Cookies Policy

This site uses cookies. By continuing to browse the site you are agreeing to our use of cookies.

I accept this policy

Find out more here

Brain Drain and Its Impact on Ethiopia's Higher Learning Institutions: Medical Establishments and the Military Academies Between 1970s and 2000

No metrics data to plot.
The attempt to load metrics for this article has failed.
The attempt to plot a graph for these metrics has failed.
The full text of this article is not currently available.

Brill’s MyBook program is exclusively available on BrillOnline Books and Journals. Students and scholars affiliated with an institution that has purchased a Brill E-Book on the BrillOnline platform automatically have access to the MyBook option for the title(s) acquired by the Library. Brill MyBook is a print-on-demand paperback copy which is sold at a favorably uniform low price.

Access this article

+ Tax (if applicable)
Add to Favorites
You must be logged in to use this functionality

image of Perspectives on Global Development and Technology
For more content, please see Journal of Developing Societies.

Africa is beset with problems that range from natural calamities to civil wars and epidemics such as HIV-AIDS. Ironically, countries like Ethiopia, which badly need trained manpower, continued to lose highly skilled professionals, both military and civilian, to Western Europe and the United States. Ethiopia, for instance, loses more than a third of all its students who were sent for further education to Europe and the U.S. This is in addition to those who leave the country for various reasons but refuse to return home and those educated Ethiopians who became refugees in African countries. One of the consequences of the outflow of highly educated Ethiopians is that today there are more Ethiopian professionals, including MDs, working in the U.S. than in Ethiopia. However, not all Ethiopian professionals are successful in practicing their profession. Among these professionals, highly trained military officers constituted the largest group. They end up being taxi drivers and security guards; they represent the worst case of brain drain—brain hemorrhage. My paper will examine the causes and processes of migration of highly educated Ethiopians to the U.S. and its impact on higher education, both military and civilian, and health institutions in Ethiopia—a country with the least developed higher education establishments, even by African standards, and one of the worst HIV-AIDS affected areas in the world.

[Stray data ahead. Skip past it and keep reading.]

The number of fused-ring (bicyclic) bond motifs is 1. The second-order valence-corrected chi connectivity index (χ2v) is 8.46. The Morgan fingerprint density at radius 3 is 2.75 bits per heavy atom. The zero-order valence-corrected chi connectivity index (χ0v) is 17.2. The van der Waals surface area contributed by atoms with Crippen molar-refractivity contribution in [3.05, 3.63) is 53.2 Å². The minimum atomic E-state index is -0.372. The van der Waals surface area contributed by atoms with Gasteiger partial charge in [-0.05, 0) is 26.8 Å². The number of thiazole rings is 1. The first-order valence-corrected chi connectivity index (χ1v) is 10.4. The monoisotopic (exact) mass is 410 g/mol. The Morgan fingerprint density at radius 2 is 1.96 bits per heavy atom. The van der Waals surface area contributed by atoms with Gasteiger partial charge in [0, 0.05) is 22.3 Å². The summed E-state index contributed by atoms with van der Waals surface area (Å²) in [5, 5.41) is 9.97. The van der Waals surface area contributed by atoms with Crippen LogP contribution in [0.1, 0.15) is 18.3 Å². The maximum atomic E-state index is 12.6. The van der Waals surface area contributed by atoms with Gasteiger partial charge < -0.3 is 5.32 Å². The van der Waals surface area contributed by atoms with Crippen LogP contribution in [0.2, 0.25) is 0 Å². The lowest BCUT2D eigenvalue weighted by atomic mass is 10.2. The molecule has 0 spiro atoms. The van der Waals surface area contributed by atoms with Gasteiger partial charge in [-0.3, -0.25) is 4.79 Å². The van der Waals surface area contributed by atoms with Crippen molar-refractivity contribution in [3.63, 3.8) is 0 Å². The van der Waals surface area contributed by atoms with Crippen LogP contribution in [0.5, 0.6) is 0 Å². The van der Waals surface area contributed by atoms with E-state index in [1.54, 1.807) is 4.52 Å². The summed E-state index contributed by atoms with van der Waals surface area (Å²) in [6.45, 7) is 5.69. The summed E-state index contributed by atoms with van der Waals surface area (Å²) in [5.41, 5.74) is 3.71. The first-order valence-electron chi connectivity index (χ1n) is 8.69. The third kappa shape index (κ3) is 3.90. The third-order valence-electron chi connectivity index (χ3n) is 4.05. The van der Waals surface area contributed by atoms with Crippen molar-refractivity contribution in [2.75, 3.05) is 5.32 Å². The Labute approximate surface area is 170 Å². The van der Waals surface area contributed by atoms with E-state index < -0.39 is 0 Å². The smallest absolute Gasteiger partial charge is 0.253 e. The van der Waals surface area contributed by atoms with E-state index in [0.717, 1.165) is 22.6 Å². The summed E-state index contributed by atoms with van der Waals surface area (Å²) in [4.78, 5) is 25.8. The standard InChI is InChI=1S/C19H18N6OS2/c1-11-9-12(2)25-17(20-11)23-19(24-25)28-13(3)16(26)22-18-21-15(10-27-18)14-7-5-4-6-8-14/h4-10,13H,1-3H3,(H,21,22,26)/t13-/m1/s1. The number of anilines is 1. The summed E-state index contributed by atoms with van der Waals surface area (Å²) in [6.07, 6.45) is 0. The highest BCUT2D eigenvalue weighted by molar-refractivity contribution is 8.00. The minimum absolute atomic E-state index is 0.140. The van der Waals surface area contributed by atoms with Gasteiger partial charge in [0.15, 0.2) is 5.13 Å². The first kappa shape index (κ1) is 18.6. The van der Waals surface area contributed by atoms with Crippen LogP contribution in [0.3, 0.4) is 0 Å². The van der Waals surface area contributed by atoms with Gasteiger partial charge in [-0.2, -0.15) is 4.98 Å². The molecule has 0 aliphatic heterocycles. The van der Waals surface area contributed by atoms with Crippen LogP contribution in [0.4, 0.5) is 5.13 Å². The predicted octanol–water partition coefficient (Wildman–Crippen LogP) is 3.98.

Full text loading...


Data & Media loading...

Article metrics loading...



Can't access your account?
  • Tools

  • Add to Favorites
  • Printable version
  • Email this page
  • Subscribe to ToC alert
  • Get permissions
  • Recommend to your library

    You must fill out fields marked with: *

    Librarian details
    Your details
    Why are you recommending this title?
    Select reason:
    Perspectives on Global Development and Technology — Recommend this title to your library
  • Export citations
  • Key

  • Full access
  • Open Access
  • Partial/No accessInformation